What are the Treatments for Hairy Cell Leukemia?

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Hairy cell leukemia is an extremely rare blood cancer. Between 500 and 800 cases of this disease are reported to the National Cancer Institute in the United States every year.

The median age at diagnosis is 55.

Hairy cell leukemia affects a person's B-lymphocytes; a mutation turns them cancerous and they begin to build up in the liver, the bone marrow, and the spleen. Unlike similar diseases, they do not build up in the lymph nodes.

The name 'hairy cell leukemia' is derived from the fact that, under the microscope, these cells have very small, thin projections on them.

Treatment Options

There are three primary types of treatment options available for people diagnosed with hairy cell leukemia:

Watch and Wait

Sometimes, patients with this disease are put on 'watch and wait.' This means that the patient and his or her doctor monitor the patient's health frequently for signs that the cancer is progressing. This method can be psychologically excruciating for some patients, but it does prevent unnecessary treatment in patients who otherwise feel fine and are not symptomatic.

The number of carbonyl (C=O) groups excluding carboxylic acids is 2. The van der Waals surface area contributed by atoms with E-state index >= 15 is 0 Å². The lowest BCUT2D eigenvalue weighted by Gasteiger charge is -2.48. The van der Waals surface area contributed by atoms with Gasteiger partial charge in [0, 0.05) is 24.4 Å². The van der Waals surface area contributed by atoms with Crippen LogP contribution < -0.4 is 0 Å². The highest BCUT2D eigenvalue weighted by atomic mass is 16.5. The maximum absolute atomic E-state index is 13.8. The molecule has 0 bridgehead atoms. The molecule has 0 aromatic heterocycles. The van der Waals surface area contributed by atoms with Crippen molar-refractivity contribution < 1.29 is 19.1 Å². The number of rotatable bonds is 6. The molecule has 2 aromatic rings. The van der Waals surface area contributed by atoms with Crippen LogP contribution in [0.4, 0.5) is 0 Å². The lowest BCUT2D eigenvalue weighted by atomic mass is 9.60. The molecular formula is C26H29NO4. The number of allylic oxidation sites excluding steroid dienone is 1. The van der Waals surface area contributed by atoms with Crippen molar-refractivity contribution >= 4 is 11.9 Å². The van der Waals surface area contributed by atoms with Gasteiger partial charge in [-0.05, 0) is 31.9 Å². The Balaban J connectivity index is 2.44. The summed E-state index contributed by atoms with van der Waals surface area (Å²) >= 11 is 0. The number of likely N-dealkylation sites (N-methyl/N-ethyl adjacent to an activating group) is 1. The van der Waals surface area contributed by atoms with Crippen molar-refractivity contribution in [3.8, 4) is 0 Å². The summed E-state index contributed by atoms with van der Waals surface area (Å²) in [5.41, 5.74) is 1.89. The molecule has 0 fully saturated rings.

In the treatment of hairy cell leukemia, the first-line treatment of choice is chemotherapy, and it comes in the form of a single chemotherapy drug, cladribine (marketed under the brand name Leustatin). This drug is administered intravenously for seven days.

Sometimes, in cases of relapsed disease, chemotherapy may take the form of penostatin (Nipent) or rituximab (Rituxan).


Before chemotherapy became the front-line treatment of hairy cell leukemia, the front-line treatment was the removal of the patient's spleen, a procedure called a splenectomy.

This form of treatment is not as common as it once was, although it still may be performed if the patient does not respond to chemotherapy.

Without Treatment

If untreated, hairy cell leukemia can cause very serious blood disorders, including anemia, neutropenia, and thrombocytopenia..

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